The arc of the sun is so small these days—I watched the sunrise at 7:20, while I hustled children into snow pants and checked for lunches, admonished children to finish breakfast. By seven-forty I needed to turn off the heat, the morning sun blazing in for my morning cup of coffee.
Children left for school and I headed north for The Big Shopping Trip: I make one trek per year to the Hanna Anderssen Outlet, a little more than an hour away, just past the border of Maine. No traffic, beautiful snow-lined highways, a gorgeous day for driving. While a minivan on the highway is not the best way to take in sunlight and sky, some days it will do. I arrived today to find everything I touched listed as “an additional 50% off,” so I doubled the quantities of children’s underwear, socks, tights. I meant to buy pajamas but the clothes were actually cheaper than pjs, and likely as comfortable.
I looked up from the parking lot of The Gap Outlet and gasped—I come here once a year, maybe twice, and I’ve never noticed the town is located alongside a beautiful tidal river. What a sad waste of beauty, this world of parking lots. My two shopping hours were over, though, so I left the river and the parking lot with my stash of practical goods.
Of course, I have a parking lot, too, and it’s useful. My kids are sliding on the ice below, now dragging the sleds up the stairs. I just dropped three cups of navy beans into the pressure cooker with a half a gallon of ham stock, frozen from last Easter. When the whole pot is cooked I’ll see if I need onions and carrots, cloves and orange zest—or if I put in good flavors long ago, in which case it will need nothing but cornbread. We’ve eaten luxuriously over the weekend, and I’d like nothing better than this simple soup. Others may hold different opinions.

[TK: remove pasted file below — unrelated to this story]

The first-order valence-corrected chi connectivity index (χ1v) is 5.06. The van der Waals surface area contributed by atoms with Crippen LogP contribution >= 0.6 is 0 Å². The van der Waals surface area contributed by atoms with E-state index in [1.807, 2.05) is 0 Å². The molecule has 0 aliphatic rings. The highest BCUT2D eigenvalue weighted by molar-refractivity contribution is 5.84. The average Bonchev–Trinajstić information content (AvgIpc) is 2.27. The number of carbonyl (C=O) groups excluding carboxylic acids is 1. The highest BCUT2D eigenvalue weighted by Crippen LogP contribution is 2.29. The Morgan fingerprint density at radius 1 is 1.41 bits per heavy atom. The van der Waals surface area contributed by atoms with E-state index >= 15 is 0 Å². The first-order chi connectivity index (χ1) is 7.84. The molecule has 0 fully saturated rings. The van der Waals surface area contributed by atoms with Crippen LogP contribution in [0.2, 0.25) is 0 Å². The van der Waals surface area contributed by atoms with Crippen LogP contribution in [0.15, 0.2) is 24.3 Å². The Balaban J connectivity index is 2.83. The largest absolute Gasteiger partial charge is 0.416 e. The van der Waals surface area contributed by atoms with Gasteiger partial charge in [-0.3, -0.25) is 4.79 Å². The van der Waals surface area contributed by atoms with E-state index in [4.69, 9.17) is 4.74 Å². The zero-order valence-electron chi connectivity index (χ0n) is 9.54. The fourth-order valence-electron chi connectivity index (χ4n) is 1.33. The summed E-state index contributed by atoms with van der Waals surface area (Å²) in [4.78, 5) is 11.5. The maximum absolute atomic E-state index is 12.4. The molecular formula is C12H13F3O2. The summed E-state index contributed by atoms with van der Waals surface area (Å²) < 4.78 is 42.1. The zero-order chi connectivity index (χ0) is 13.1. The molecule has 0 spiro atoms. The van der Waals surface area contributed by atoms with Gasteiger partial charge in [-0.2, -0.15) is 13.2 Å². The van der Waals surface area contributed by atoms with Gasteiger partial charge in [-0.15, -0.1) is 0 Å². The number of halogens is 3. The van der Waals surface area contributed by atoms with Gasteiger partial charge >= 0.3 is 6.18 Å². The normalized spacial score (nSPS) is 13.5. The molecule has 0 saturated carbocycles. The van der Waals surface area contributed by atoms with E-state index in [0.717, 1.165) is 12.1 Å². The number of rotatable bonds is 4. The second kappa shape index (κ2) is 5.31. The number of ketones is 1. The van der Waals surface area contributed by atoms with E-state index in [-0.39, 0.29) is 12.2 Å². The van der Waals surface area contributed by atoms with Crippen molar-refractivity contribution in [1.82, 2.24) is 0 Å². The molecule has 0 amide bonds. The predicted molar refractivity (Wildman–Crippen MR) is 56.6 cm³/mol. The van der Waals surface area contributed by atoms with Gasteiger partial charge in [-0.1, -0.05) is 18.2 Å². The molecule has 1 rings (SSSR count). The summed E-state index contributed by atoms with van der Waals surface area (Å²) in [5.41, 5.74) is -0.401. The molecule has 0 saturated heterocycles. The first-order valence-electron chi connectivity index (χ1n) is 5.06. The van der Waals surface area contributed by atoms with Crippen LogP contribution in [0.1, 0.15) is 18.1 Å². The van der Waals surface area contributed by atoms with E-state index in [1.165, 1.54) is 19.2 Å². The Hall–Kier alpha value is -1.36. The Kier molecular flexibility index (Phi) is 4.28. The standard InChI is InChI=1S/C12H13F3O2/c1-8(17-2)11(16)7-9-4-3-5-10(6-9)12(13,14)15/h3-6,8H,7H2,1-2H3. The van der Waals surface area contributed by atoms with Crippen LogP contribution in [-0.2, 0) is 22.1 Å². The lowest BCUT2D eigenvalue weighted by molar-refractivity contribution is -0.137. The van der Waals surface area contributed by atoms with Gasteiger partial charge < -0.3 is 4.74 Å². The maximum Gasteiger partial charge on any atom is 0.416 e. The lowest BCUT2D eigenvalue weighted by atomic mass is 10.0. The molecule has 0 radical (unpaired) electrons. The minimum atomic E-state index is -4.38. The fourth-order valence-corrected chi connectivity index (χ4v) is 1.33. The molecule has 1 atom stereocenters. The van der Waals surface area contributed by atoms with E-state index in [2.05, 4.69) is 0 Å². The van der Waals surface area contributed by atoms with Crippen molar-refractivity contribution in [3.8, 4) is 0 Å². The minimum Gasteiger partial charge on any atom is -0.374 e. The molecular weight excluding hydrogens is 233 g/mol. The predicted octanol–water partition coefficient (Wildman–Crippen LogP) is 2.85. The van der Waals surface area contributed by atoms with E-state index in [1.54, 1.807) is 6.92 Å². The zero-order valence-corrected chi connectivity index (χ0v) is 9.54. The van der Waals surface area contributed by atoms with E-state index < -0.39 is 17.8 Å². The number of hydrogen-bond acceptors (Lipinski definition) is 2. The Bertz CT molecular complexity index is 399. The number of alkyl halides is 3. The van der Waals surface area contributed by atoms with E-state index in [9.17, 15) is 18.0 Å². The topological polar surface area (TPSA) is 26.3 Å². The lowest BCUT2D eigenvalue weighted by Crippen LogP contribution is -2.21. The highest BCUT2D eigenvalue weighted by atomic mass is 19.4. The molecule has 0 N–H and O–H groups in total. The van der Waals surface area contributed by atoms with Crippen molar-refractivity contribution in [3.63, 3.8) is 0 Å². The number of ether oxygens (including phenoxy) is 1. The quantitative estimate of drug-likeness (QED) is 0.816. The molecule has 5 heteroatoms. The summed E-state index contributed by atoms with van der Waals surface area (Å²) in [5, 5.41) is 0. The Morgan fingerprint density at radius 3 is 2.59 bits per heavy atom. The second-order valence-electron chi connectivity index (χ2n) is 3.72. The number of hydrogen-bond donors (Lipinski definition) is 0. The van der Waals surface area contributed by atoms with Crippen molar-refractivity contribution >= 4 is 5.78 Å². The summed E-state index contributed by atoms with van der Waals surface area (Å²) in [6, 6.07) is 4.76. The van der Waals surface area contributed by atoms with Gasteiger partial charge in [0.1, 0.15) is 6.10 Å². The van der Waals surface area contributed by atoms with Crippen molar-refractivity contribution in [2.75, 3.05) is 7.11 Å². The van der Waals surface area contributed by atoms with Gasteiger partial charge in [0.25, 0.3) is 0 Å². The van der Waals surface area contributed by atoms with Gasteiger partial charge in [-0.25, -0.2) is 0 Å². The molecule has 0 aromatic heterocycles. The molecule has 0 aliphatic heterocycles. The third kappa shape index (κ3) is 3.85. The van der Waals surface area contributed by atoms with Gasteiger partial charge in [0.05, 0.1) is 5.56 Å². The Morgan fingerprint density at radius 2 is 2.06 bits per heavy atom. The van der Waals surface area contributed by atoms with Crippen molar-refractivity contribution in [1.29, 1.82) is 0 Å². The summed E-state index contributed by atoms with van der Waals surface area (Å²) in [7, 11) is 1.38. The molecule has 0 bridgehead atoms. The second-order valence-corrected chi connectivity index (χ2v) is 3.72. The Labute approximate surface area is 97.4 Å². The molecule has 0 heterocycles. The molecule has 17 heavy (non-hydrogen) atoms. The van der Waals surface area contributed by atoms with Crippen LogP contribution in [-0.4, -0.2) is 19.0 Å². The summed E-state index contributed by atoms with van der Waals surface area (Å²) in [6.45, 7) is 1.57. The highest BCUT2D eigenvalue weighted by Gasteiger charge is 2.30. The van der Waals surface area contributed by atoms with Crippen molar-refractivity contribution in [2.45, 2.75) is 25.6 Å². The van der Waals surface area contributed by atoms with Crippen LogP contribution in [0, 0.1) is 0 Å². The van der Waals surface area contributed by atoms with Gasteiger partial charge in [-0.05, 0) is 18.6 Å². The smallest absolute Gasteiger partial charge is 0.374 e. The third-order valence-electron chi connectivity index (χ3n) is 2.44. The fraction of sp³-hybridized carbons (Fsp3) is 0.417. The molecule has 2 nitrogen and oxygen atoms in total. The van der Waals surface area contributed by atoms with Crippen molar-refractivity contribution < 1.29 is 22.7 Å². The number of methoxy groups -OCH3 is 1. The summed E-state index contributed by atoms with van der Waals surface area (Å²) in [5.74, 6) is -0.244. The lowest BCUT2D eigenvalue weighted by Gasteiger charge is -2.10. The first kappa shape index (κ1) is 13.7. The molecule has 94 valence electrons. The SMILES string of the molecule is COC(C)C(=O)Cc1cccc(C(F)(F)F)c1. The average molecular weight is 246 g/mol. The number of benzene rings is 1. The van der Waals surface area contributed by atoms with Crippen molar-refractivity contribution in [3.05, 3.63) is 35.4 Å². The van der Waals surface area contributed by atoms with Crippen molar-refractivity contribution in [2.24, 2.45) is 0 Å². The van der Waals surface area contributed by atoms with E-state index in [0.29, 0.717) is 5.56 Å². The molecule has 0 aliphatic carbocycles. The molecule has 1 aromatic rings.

The last of the winter-pink sky is nearly gone—it’s five p.m. The moon shines brighter than the last remnants of sunlight, still glowing to the right of my window perch. The pressure cooker hisses and the window steams. Time to call them up, to begin the daily rounds of drying out boots, mittens, snowpants, socks. Tomorrow when they leave for school I will see how my stuff stacks up, what treasures I've collected through the year. Treasures from my Santa Fe trip for each child, from August. Other treasures hidden from view while I shopped in Indiana, right beneath their noses, in October. I need to learn to tune a ukelele for a girl who likes to sing (shhhhhhh! Don’t tell!), and how to hide the paucity of gifts for mama and daddy, always a challenge.
Five-ten p.m. and the sky is pure night, now. Kids moved to the snow in the backyard, unwilling to let the day go. The soup smells like perfection to me, though it needs another twenty minutes or so. If my nose is any judge, I added the good flavors at stock-making time. My mother would laugh at me asking "what kind of wine goes with ham and bean soup and cornbread?" (My mother would say, there's no such thing. My answer is, the bottle that is open...) Time to preheat the oven and set out ingredients for kids to make cornbread. Time to set up things for the evening routine of baths, violin practice, homework, and construction of Christmas gifts.
I’m unwilling to let the day go, too, it seems, sitting here typing into the dark. Red wine, shiraz, that is the bottle that is open, and a good choice to go with winter dark and smells of home.